August 30, 2015
In one week I’ll be traveling to Tokyo and taking another plane from there to Aomori, where we will rent a car and reach Tapii 90 minutes later…we hope.
There are days when you just have to close all your to-do folders and get on with it.
There are a number of things I haven’t been able to wrap up yet, however, one of which is visiting Juan Carlos Salas. Juan Carlos, besides being my friend, is an acupuncturist who helped me out of my injuries by working with my jaw and correcting my bite. Since the pain in my left shoulder had not subsided, I decided to have him make me a new mouth guard. After an hour of adjustment on my bite and my back, I left with my arm in a better position. The pain had not disappeared completely, but there was definitely less stress on the shoulder. In the next day I hope to continue to improve.
Since my return from Spain two months ago I’ve been doing strength training twice a week. I had to get three sessions with my coach in Sport City, Oscar Perez, this past week I because my schedule next week is complicated. Following the discomfort I had on the Straits of Gibraltar we have paid attention to three areas: the shoulders, the lower back and the neck. We spent the routine 30 minutes on the routing, including breaks, the first time we did it. This week we’ll be doing sessions of 1 hour, 21 minutes. So we’ve nailed that department.
Organizing the trip has been a challenge. Tappi, the city where we will wait for eight days, is in the north of Japanm in a rural area. When you begin the process of requesting a space, the first thing they tell you is that one of the challenges is living completely removed from contact with the western world. People do not speak English, there is no western food, and then on the boat, communication with the captain is complicated. Oh, and there are no taxis.
In January I made my plane reservations. In March I reserved hotel rooms and made plans to go by train from Tokyo to Aomori, where he hoped to rent a car.
In early June I received an email from my travel agency saying that Mexicans could not drive in Japan. Apparently it is an issue of language, and their driving on the “wrong” (left hand) side of the road.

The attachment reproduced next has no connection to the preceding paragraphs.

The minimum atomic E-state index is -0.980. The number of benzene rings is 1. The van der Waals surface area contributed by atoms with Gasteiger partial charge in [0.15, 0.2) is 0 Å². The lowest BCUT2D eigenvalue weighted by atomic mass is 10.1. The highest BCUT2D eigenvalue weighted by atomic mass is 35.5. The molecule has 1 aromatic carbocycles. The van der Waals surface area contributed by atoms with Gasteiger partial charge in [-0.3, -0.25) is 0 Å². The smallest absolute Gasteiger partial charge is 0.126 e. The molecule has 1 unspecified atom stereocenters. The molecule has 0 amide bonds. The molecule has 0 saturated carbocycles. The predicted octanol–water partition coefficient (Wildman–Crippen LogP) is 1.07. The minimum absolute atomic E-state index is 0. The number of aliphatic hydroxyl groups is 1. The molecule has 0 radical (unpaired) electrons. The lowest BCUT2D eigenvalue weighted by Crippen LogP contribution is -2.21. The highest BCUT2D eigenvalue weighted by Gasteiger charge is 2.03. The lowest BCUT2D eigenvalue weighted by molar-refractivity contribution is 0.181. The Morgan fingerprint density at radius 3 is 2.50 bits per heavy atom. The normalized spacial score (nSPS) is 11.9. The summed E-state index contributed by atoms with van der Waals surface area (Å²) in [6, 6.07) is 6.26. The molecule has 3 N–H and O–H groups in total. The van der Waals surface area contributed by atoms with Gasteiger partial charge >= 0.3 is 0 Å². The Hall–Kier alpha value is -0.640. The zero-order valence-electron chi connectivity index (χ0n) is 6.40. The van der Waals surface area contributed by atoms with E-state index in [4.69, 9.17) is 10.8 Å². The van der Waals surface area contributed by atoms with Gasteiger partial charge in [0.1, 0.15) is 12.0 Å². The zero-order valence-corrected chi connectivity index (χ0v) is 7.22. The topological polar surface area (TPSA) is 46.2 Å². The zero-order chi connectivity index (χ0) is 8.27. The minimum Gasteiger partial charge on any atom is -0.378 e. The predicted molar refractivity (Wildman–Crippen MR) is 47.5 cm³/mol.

Fortunately, I have a friend who works at the Mexican Embassy in Japan named Guillermo Eguiarte, and when saw how complicated it was for us to travel by train and rent a car, he decided to join the group. So our group will now be comprised of four Mexicans in Tapii—but including one who speaks and writes Japanese fluently. A g=reat relief for everyone.
Unlike the Catalina Channel, where there is a lot of information about crossings, Tsugaru is a very complex and relatively new swim and so there have been few crossing attempts.
The first person to cross to cross Honshu (the main island) to Hokkaido was the American David Yudovin in 1990. His time was 11 hours, 56 minutes. To date 17 more people have crossed Tsugaru, with Steven Munatones holding the record for the the shortest time, 6 hours, 11 minutes.
According to our routine, I reached Shimasaki Yusuke, our contact at the association that regulates the crossing, and asked him a series of questions about the location of the weather buoy, the results of crossings this year and other matters.
Regarding the buoy, he told me that there is one that can give us information on the temperature of the water and the wind.
The year’s results were not encouraging, however. Five people have attempted a crossing, and four did not succeed. The fifth made it on the second try. His comment on reaching Hokkaido: “The weather is not cooperating.”
There is not much else I can do now. I will continue training during this last week in Mexico, leaving the shoulder injury behind and reaching Tapii to feel Japan’s North Sea in my body. I am sure we will find a sense of fluidity.